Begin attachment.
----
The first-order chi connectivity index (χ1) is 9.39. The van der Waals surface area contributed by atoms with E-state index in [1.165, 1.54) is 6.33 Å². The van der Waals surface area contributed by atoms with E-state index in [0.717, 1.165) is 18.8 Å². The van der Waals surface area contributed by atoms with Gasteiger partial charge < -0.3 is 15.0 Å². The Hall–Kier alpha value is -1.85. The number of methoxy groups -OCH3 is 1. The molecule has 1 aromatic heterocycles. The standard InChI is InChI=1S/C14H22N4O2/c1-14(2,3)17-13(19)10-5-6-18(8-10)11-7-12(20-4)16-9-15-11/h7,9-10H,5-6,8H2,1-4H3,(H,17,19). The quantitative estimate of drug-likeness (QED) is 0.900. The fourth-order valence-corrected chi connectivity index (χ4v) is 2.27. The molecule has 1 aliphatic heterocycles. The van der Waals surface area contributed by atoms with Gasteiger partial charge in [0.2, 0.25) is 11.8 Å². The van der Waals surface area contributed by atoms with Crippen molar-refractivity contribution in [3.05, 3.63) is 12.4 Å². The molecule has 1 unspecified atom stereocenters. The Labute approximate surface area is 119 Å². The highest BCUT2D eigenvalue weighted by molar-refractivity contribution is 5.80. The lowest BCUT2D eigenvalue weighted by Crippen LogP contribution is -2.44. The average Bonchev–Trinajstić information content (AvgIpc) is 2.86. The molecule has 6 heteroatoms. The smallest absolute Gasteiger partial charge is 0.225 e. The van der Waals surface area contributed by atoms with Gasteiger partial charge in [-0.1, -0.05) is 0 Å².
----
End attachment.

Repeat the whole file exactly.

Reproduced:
The first-order chi connectivity index (χ1) is 9.39. The van der Waals surface area contributed by atoms with E-state index in [1.165, 1.54) is 6.33 Å². The van der Waals surface area contributed by atoms with E-state index in [0.717, 1.165) is 18.8 Å². The van der Waals surface area contributed by atoms with Gasteiger partial charge < -0.3 is 15.0 Å². The Hall–Kier alpha value is -1.85. The number of methoxy groups -OCH3 is 1. The molecule has 1 aromatic heterocycles. The standard InChI is InChI=1S/C14H22N4O2/c1-14(2,3)17-13(19)10-5-6-18(8-10)11-7-12(20-4)16-9-15-11/h7,9-10H,5-6,8H2,1-4H3,(H,17,19). The quantitative estimate of drug-likeness (QED) is 0.900. The fourth-order valence-corrected chi connectivity index (χ4v) is 2.27. The molecule has 1 aliphatic heterocycles. The van der Waals surface area contributed by atoms with Gasteiger partial charge in [0.2, 0.25) is 11.8 Å². The van der Waals surface area contributed by atoms with Crippen molar-refractivity contribution in [3.05, 3.63) is 12.4 Å². The molecule has 1 unspecified atom stereocenters. The Labute approximate surface area is 119 Å². The highest BCUT2D eigenvalue weighted by molar-refractivity contribution is 5.80. The lowest BCUT2D eigenvalue weighted by Crippen LogP contribution is -2.44. The average Bonchev–Trinajstić information content (AvgIpc) is 2.86. The molecule has 6 heteroatoms. The smallest absolute Gasteiger partial charge is 0.225 e. The van der Waals surface area contributed by atoms with Gasteiger partial charge in [-0.1, -0.05) is 0 Å².